In this, the Omnibus Bill lacks any “safety net” to keep Indonesia in an advantageous position against China. On the contrary, it ensures that Indonesia has even less bargaining power in the future.

Meanwhile, from the US side, Indonesia is hoping for the relocation of investments that have and will leave China as victims of the trade war. But the problem is: investment from US, as well as from other western countries, is very sensitive to the political and geopolitical conditions of the receiving country. Now, regarding Indonesia’s unclear position in the constellation of the trade war, whether it’s about banning Huawei, Tiktok, and Wechat, or about the Uighurs, Hong Kong, Taiwan, or the South China Sea, and so on, it can be predicted that Indonesia will not be a priority in shifting US investment from China. As such, Indonesia will not be able to match Bangladesh, India, Thailand, Vietnam, and even Malaysia, which politically are able to collaborate more clearly with the US than Indonesia can.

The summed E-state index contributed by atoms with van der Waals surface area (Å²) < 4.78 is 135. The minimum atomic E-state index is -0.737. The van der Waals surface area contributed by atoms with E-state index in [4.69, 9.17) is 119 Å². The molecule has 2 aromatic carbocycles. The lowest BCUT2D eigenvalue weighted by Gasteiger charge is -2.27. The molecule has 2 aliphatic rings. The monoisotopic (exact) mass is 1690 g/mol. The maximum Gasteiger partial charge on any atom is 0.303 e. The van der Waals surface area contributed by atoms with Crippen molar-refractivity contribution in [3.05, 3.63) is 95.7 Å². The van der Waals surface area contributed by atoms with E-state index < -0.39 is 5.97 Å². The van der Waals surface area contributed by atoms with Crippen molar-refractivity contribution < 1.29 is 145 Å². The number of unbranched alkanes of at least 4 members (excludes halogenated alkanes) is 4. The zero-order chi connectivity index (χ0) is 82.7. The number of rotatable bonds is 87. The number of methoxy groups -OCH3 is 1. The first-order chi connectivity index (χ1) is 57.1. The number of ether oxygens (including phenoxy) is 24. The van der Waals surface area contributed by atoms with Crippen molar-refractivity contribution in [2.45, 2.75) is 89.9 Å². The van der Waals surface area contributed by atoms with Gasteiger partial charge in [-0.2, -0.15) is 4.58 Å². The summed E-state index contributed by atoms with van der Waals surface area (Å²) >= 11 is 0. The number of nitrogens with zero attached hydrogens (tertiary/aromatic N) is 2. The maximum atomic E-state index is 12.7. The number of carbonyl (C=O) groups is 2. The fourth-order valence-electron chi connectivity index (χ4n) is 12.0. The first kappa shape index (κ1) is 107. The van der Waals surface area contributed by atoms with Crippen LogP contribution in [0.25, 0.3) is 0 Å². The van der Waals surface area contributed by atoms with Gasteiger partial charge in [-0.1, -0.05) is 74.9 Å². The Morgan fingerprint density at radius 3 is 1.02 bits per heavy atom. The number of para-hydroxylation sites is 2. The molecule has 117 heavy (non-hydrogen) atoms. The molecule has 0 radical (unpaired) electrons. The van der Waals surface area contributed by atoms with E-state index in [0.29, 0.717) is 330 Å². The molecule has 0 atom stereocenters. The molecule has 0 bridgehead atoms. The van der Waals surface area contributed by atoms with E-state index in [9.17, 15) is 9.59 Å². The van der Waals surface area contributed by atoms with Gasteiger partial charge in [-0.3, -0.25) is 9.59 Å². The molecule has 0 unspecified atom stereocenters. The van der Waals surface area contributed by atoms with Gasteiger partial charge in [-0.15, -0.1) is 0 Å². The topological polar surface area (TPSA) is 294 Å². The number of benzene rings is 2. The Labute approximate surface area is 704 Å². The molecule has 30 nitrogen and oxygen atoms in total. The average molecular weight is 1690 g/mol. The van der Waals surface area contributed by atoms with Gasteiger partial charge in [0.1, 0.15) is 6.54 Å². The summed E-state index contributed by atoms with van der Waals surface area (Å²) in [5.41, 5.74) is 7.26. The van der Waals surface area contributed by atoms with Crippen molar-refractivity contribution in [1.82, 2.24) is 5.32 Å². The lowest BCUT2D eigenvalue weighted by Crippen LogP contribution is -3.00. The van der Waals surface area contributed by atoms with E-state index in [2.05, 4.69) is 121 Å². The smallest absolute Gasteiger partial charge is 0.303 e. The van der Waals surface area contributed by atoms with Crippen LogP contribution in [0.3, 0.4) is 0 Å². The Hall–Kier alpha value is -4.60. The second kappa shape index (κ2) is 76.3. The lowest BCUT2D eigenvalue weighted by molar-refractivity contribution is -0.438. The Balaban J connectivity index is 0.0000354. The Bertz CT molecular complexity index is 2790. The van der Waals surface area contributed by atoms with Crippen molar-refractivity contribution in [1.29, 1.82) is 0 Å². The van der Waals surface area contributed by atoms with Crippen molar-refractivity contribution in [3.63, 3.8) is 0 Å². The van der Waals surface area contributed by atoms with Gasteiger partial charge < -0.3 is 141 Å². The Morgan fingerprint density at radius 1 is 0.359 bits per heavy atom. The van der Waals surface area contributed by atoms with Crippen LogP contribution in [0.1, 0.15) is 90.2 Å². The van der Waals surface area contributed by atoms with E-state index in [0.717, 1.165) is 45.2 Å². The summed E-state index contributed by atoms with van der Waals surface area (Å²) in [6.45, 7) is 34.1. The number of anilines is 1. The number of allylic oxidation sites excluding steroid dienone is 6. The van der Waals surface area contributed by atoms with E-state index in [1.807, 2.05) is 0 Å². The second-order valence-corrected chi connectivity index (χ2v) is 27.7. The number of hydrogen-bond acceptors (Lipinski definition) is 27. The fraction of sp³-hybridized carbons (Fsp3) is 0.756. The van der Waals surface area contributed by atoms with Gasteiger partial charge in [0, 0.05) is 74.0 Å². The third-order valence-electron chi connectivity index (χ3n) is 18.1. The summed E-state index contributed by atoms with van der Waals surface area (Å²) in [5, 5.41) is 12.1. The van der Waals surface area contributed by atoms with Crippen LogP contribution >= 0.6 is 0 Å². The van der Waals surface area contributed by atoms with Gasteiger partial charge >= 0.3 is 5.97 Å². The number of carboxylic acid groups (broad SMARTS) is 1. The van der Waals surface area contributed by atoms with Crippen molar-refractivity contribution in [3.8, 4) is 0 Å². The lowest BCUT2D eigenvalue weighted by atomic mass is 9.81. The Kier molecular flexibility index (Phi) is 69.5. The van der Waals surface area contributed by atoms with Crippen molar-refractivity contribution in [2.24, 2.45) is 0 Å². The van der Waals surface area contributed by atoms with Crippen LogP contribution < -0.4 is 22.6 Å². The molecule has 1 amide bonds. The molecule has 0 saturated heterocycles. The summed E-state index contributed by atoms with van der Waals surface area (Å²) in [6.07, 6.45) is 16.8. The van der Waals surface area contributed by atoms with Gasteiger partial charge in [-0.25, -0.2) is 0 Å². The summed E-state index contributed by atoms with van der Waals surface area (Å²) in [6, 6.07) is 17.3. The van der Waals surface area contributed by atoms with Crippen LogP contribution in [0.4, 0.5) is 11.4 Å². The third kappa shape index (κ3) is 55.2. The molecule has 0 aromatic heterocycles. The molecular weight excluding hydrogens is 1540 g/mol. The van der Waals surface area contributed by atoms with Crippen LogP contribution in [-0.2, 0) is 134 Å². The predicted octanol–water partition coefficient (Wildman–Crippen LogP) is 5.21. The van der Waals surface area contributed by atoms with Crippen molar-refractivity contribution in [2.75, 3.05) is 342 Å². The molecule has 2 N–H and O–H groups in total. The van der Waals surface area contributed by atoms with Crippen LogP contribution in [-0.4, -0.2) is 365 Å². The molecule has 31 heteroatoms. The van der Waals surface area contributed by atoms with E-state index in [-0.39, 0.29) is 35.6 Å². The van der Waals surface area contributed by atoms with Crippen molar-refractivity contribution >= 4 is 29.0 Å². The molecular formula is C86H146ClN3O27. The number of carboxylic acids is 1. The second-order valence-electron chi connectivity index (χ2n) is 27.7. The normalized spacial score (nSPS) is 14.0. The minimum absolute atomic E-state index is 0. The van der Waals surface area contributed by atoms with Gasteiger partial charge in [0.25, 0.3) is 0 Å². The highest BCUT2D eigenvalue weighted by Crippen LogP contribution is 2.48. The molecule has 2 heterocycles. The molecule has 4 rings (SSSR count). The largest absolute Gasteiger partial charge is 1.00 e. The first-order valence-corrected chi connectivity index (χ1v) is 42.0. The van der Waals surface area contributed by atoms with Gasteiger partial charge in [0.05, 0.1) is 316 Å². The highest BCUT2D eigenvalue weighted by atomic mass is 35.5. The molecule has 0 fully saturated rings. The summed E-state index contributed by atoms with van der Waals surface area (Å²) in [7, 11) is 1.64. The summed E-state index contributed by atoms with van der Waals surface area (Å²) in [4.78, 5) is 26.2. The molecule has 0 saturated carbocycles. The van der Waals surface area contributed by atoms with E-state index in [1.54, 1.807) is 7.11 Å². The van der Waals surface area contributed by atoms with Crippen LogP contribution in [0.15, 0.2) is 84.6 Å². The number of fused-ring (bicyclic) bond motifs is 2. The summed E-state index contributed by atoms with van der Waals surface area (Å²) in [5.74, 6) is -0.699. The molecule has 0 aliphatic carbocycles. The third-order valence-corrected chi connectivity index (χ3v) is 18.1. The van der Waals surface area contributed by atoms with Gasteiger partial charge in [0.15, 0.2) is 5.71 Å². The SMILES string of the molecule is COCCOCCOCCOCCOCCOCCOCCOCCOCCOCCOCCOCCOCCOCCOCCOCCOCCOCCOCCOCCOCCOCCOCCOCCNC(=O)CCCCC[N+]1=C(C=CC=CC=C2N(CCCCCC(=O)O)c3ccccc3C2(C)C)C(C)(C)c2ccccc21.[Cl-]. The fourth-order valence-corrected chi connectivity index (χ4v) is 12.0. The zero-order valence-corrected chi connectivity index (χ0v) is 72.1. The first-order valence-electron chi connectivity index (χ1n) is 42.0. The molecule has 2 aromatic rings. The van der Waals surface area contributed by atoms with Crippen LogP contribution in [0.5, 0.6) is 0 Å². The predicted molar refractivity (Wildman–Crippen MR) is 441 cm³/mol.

So, in the long term, this bill is not the right answer for increasing national economic resilience, increasing national power, and improving the standard of living for Indonesian workers; rather it is quite the opposite. Within the geopolitical framework above, it is almost certain that Chinese investment is the main target that Indonesia and policymakers have high hopes for. The risks are imaginable. In fact, Indonesia will become a country that opens the greatest opportunity to strengthen economic ties with China at a time when many countries in the world are increasing their economic boundaries, in order to avoid total dependence on supply chains from China.